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From SCF to WCO

by Robin Page, Chief Executive, TMI

One of the most popular of TMI’s regular special reports has been our annual survey of developments in supply chain finance (SCF). This particular report is indeed concerned with that subject but in recognition of the widening of the remit given to SCF in the increasing financial sophistication of today’s large companies we have re-titled it ‘Working Capital Optimisation’ –and as you read these interesting and authoritative articles you will appreciate just how inextricably intertwined the two have become.

Two articles by Phillip Kerle, the Chief Executive Officer of Demica, a leading provider of working capital solutions, give an excellent overview of the current situation. The first one, ‘Financing Dynamic Distribution’, summarises the results of a study of how distributor finance programmes are enabling downstream business and downstream distributor finance (DF). Distributor finance programmes help distributors to access affordable finance and increase sales, to the benefit of distributors and large corporate sellers alike, and the report contains some illuminating quotes from global corporates looking to expand in emerging markets. Further research from Demica is embodied in the second article, ‘Forging New Links’, which reviews progress in the market and reveals, among other things, that major international banks surveyed around the world are experiencing an annual growth rate of between 30% and 40% in SCF programmes, with Eastern Europe, India and China currently seen as the top three areas with the greatest future potential for SCF.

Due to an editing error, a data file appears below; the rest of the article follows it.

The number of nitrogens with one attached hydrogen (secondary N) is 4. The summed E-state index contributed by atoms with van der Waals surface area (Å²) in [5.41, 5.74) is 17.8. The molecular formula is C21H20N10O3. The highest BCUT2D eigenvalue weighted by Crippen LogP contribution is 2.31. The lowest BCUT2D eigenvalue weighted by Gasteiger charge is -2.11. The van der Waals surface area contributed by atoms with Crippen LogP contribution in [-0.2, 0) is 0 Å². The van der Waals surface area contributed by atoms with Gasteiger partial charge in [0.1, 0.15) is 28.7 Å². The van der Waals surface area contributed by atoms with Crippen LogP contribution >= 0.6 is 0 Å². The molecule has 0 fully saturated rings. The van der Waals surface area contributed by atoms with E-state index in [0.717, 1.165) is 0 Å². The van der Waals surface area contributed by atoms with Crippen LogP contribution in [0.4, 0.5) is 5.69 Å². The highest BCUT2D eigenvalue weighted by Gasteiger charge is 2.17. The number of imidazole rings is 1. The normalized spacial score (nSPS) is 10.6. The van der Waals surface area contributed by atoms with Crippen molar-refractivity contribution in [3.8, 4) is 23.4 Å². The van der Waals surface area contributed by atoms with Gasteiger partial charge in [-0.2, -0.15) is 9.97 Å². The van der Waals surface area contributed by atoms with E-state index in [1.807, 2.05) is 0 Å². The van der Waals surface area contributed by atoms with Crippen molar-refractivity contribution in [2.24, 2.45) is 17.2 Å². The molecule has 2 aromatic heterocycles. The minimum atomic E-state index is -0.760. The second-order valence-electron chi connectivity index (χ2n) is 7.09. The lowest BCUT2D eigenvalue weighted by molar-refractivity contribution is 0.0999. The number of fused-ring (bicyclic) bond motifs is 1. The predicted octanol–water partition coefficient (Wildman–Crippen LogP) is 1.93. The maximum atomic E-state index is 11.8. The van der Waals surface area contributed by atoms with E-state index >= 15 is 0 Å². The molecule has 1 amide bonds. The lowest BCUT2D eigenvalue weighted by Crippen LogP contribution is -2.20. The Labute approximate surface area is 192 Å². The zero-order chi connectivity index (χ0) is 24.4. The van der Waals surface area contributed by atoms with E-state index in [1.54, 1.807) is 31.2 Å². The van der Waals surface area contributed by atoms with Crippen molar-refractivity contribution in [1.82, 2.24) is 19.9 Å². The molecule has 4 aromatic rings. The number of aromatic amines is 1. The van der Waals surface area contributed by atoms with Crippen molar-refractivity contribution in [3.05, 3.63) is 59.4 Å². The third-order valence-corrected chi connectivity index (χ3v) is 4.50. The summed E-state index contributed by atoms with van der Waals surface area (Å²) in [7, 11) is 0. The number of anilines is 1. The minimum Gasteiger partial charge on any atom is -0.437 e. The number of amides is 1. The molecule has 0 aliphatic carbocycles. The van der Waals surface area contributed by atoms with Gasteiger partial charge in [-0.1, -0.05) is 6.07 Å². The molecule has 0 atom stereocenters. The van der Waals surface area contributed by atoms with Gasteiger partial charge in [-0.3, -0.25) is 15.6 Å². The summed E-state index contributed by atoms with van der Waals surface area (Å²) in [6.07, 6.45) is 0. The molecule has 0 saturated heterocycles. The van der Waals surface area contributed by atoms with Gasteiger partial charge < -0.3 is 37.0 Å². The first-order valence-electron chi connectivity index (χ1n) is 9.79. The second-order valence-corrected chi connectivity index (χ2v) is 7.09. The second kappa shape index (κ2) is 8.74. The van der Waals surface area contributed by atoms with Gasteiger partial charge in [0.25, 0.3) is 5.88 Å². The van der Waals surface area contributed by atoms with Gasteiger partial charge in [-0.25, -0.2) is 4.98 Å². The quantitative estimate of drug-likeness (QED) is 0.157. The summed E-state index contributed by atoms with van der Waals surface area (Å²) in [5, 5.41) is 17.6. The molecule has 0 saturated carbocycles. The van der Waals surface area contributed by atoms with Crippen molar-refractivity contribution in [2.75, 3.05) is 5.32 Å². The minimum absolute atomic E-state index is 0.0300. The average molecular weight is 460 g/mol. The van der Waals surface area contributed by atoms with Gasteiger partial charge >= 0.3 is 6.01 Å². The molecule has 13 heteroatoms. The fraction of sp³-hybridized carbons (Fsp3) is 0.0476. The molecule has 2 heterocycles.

Martin Böhme, a Senior Manager with PwC Belgium, points out that while SCF is currently a very popular solution for European corporates, “its implementation provides many hurdles far beyond the typical scope of the treasury function”. He outlines some of the many lessons learned from SCF implementations that PwC has supported in recent months in an article which will be invaluable reading for any company about to embark on a similar venture, noting how the high numbers of different stakeholders lead to “higher complexity to manage” and the vital importance of speaking a common language with the buyers and purchasing managers who will communicate with the account manager or sales team of the supplier. Bank relationship management is the topic chosen by Hugo van Wijk, CEO of Vallstein, and Robert Dekker, Senior Manager with KPMG in The Netherlands. They urge treasurers to quantify the relationship, specifically by the use of a technique called WalletSizing, developed by Vallstein, which allows “transparency across all bank relationships in one uniform method of calculation” and has the additional bonus of taking into account the relevant areas of Basel II and III regulation.

Are we experiencing the start of a new era in global supply chain finance? is the query of Dr Sebastian Hölker, Head of Global Innovative Trade Products at UniCredit. He analyses the structure and likely impact of Bank Payment Obligation (BPO), an irrevocable undertaking given by one bank to another bank that it will pay on a specified date after a pre-agreed event has taken place, with proof provided by automated matching of data in a so-called Transaction Matching Application. This “enables banks to co-operate in such a way that each party to the supply chain can be serviced by the bank that is suited best for this task: its local bank”, ideally possessed of a long-standing track record and deep knowledge of its local client’s business.